As a general rule, can a party use prior or contemporaneous WORDS to interpret a later writing?
- Generally NO.
- Parol Evidence Rule (PER) keeps out evidence of a prior or contemporaneous agreement (either written or oral) that contradicts a later writing. Rationale: The PER assumes that a later writing is more reliable than anything that came before it.
What are the COMMON LAW exceptions to the PER?
A party may use evidence of a prior writing to contradict (or interpret) a later writing where the earlier writing is used to
- • correct a clerical error (e.g., a typo)
- • defend against K formation
- • interpret a vague or ambiguous term, or
- • supplement a partially-integrated writing–a final statement of the terms included, but not a complete statement of all the terms the parties agreed to (except when there is also a merger clause).
Art. 2 Exception(s) to Parol Evidence Rule
ONLY a merger clause will keep out parol evidence
Can a party use evidence of subsequent WORDS to interpret a writing?
The PER does not prevent a party from using SUBSEQUENT DEVELOPMENTS to interpret an agreement reduced to writing.
Note: Rules of contract modification apply.
Can CONDUCT between the parties explain terms or fill-in gaps in a contract?
! There are 3 ways of doing this (in order of descending importance)
- 1) Course of performance under the current K (best way)
- 2) Course of dealing under prior Ks with each other (next best way)
- 3) What others in the trade do in similar circumstances (least best, but still a way)
UCC ART 2: A seller is liable for breach of an EXPRESS Warranty. What are some examples?
- Statements of fact
- Descriptions of the goods
- Use of a sample or model (frequently tested)
A general or subjective statement (i.e., opinion) is not an express warranty, and is not enforceable.
UCC ART 2: Can a seller DISCLAIM liability for an express warranty?
A seller can't make an express warranty and then disclaim it. (E.g., "All parts guaranteed for two years . . . all warranties disclaimed" would disclaim an express warranty, and is not allowed)
UCC ART 2: Can a seller LIMIT a buyer's remedies for breach of an express warranty?
Generally: Yes, a seller can limit a buyer's remedies for breach of any warranty (whether express or implied) so long as the limitation is not unconscionable.
EXCEPTION: Limiting a buyer's remedies for personal injury in the case of consumer goods is presumed unconscionable, and therefore not allowed. Seller can rebut, but hard to do.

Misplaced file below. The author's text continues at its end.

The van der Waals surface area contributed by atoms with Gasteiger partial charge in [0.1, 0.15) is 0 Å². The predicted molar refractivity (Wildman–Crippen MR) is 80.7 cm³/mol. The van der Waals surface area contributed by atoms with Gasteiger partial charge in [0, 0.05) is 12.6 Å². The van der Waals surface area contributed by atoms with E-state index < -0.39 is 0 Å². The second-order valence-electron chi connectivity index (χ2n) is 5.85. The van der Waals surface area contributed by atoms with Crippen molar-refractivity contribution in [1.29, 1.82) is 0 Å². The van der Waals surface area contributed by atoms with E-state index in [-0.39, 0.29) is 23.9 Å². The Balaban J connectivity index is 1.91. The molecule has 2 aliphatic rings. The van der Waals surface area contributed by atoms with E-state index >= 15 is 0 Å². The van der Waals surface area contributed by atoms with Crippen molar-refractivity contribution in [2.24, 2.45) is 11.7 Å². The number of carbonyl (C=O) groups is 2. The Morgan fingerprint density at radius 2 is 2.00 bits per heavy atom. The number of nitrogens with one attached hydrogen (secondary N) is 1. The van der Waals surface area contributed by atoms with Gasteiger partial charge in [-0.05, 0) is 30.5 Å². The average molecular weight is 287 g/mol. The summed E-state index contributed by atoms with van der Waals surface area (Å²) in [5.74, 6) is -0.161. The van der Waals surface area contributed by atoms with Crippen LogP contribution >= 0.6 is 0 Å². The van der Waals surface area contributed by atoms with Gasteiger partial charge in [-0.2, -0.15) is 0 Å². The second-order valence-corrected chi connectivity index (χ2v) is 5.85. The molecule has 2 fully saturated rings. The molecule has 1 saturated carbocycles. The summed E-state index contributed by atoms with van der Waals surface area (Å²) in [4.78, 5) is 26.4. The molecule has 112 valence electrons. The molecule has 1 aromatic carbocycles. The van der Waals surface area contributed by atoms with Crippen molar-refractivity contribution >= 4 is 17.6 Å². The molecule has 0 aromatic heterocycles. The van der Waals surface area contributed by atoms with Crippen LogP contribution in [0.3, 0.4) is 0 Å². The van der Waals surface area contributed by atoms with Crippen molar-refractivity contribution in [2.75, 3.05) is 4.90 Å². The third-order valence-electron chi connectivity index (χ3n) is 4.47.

UCC ART 2: What does the IMPLIED WARRANTY OF MERCHANTABILITY ("IWM") mean?
Meaning: The IWM means that a seller impliedly warrants that a particular good is fit for its ordinary purpose.
Applicability: In order for the IWM to apply, the ∆ seller must be a merchant who deals in goods of the kind. The key is whether the seller has specialized knowledge about the particular goods provided.
Example: Foot Locker impliedly warrants shoes for their ordinary use, but would not impliedly warrant the ordinary fitness of a used delivery van it sells.
UCC ART 2: What does an Implied Warranty of FITNESS for a PARTICULAR PURPOSE mean?
Meaning: It means that seller warrants that goods are fit for a buyer's particular purpose.
Applicability: The implied warranty applies where (i) the buyer has a special purpose in mind; (ii) the buyer is relying on the seller to pick out suitable goods; and (iii) the seller knows of the buyer's purpose.
Need not be a "merchant": Note, the seller does not have to be a merchant at all, the seller could be someone on Craigslist, and the implied warrant could still apply.
UCC ART 2: Can a seller DISCLAIM an implied warranty?
A seller can disclaim an implied warranty through language such as "as is," "with all faults," or by referencing the word "merchantability" in the disclaimer (e.g., "no implied warranties of merchantability or fitness")
UCC ART 2: Can a seller LIMIT a buyer's remedies for breach of an implied warranty?
- Generally: Yes, a seller can limit a buyer's remedies for breach of any warranty (whether express or implied) so long as the limitation is not unconscionable.
- Exception: Limiting a buyer's remedies for personal injury in the case of consumer goods is presumed unconscionable, and therefore not allowed.
What warranties can a LESSOR OF GOODS (Article 2A) be responsible for? [NY ONLY]
- General rule: the same warranties that apply to a seller of goods under Article 2 (express, implied (merchantability, particular purpose))
- Finance Lease exception: A lessor of goods that is also a financial institution (e.g., Citibank) is not liable under any warranty. To recovery, an injured lessee must seek to enforce the appropriate warranty (express or implied) against the manufacturer of the goods.
What does it mean for a party in a Sale of Goods K (Art 2) to bear the RISK OF LOSS (ROL)?
- ROL on Seller: must provide new goods to buyer at no extra cost
- ROL on Buyer: must still pay K price
WHO bears ROL when goods are damaged before buyer takes possession, and neither party is at fault?
- (1) Agreement of parties controls
- (2) Breach: Breaching party bears risk of loss (even if loss unrelated to breach)
- (3) Common carrier**: ROL on buyer if shipment K or FOB-shipping point (ROL on seller for all others)
- (4) Non-carrier, seller is merchant: ROL on seller until buyer takes possession
- (5) Non-carrier, seller NOT merchant: ROL on seller "tenders" goods (i.e., makes them available)
Shipment K v. Delivery K
Shipment K: Seller must get goods to a common carrier, make delivery arrangements and notify buyer. Buyer bears ROL long before it gets the goods. "FOB [Seller's location]"
Destination K: Seller mut get the goods to a specific destination. "FOB [Anywhere else]"
WHO bears RISK OF LOSS in a Lease of Goods? (Art 2A) [NY ONLY]
- General rule: ROL on the lessor
- Exception for "Finance Lease": Risk of loss is on lessee (because the NY Legislature loves banks)